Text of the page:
Lithium hydroxide for a circular economy

Lithium hydroxide for a circular economy

Peter Ehrena a

S Lithium Ark Holding B.V., Savelsbosch 4, Maastricht, 6228 SB, Netherlands


Although lithium is widely distributed on Earth, there are few commercial sources where lithium is found in concentrated values suitable for producing lithium compounds, such as lithium carbonate and lithium hydroxide. One source of lithium is in minerals, such as spodumene and clays. Another source is from naturally occurring brines, such as those found in salars, salt lakes, salt mines and geothermal resources. Besides the minerals, a new source is the black mass obtained from wasted lithium-ion battery recycling streams. Once the lithium is extracted and concentrated, conventional methods react to a resulting lithium solution with one or more reagents to produce lithium hydroxide or lithium carbonate. However, these reagents, which may include lime, soda ash, hydrochloric acid, and sodium hydroxide, among others, can be expensive to get, and may contain noxious impurities. In addition, existing lithium hydroxide and lithium carbonate production processes can be inefficient, requiring improvement in waste reduction and material re-use. More cost-effective, efficient and greener methods and systems for producing lithium hydroxide and lithium carbonate are needed.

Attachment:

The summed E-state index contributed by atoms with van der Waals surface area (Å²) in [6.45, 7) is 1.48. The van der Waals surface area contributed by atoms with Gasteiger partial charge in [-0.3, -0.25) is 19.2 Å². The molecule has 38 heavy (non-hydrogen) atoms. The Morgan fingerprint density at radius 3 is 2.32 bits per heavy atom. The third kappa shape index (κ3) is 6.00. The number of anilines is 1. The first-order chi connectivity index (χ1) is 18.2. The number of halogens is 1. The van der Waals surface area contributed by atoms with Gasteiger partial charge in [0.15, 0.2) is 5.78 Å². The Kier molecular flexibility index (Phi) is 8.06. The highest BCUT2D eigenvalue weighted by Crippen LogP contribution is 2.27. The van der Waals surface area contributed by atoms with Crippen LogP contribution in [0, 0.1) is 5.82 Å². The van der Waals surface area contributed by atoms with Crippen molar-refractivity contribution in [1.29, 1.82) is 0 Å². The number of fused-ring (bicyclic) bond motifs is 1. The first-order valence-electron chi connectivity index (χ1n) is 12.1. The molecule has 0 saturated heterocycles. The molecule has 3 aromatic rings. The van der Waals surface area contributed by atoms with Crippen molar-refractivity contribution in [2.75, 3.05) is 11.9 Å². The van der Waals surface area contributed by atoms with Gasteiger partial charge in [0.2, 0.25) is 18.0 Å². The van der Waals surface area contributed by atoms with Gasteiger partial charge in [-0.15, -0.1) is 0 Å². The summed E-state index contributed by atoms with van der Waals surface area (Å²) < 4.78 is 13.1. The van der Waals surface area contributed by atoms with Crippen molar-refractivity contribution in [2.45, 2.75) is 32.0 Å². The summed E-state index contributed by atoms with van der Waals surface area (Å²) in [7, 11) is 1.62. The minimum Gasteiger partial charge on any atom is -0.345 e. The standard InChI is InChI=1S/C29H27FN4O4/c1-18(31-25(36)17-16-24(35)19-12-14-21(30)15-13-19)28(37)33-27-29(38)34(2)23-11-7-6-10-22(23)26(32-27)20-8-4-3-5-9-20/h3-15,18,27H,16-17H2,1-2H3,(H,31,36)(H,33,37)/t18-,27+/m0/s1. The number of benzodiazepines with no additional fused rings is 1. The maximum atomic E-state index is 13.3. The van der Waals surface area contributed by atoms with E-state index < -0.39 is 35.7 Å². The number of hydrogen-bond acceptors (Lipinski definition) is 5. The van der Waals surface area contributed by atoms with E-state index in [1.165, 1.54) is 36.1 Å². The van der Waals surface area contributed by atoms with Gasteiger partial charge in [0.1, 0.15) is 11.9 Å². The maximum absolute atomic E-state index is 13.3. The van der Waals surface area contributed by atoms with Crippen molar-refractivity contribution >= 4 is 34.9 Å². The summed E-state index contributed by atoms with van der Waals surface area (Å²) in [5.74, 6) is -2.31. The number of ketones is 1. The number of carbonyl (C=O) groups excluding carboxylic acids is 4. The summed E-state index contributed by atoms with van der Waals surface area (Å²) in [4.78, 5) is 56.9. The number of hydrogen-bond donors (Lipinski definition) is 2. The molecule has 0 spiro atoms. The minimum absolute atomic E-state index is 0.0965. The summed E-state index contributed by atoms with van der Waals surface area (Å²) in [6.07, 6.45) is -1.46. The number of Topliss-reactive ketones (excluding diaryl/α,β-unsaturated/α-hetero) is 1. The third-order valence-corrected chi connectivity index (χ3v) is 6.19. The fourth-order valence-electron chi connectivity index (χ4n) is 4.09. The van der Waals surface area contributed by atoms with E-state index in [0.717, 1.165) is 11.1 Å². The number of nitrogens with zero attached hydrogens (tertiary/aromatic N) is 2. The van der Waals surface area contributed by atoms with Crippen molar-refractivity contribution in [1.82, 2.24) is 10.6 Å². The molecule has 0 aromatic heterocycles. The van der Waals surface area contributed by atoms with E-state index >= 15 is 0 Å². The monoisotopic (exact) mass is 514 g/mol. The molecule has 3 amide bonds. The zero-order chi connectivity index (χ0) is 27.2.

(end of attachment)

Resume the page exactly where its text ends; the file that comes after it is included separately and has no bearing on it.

A new patented method for the production of lithium hydroxide is described. The method includes reacting a concentrated potassium hydroxide solution with a concentrated lithium chloride solution to form a reciprocal salt system comprising potassium hydroxide, lithium chloride, potassium chloride, lithium hydroxide, and water. The lithium hydroxide is produced selectively from the system by reactive and evaporative crystallization and the potassium chloride is obtained by selectively cooling.

The potassium chloride salts are dissolved and electrolyzed to get a potassium hydroxide solution, a depleted potassium chloride solution, chlorine gas, and hydrogen gas. They produce hydrochloric acid by burning the chlorine and hydrogen gas to form hydrochloric gas, which is then absorbed in water.

The new method avoids the usage of soda ash and lime and does not generate the waste stream of sodium sulfate, sodium chloride, and calcium carbonate. The energy requirements are significantly less and can be applied for most of the lithium sources.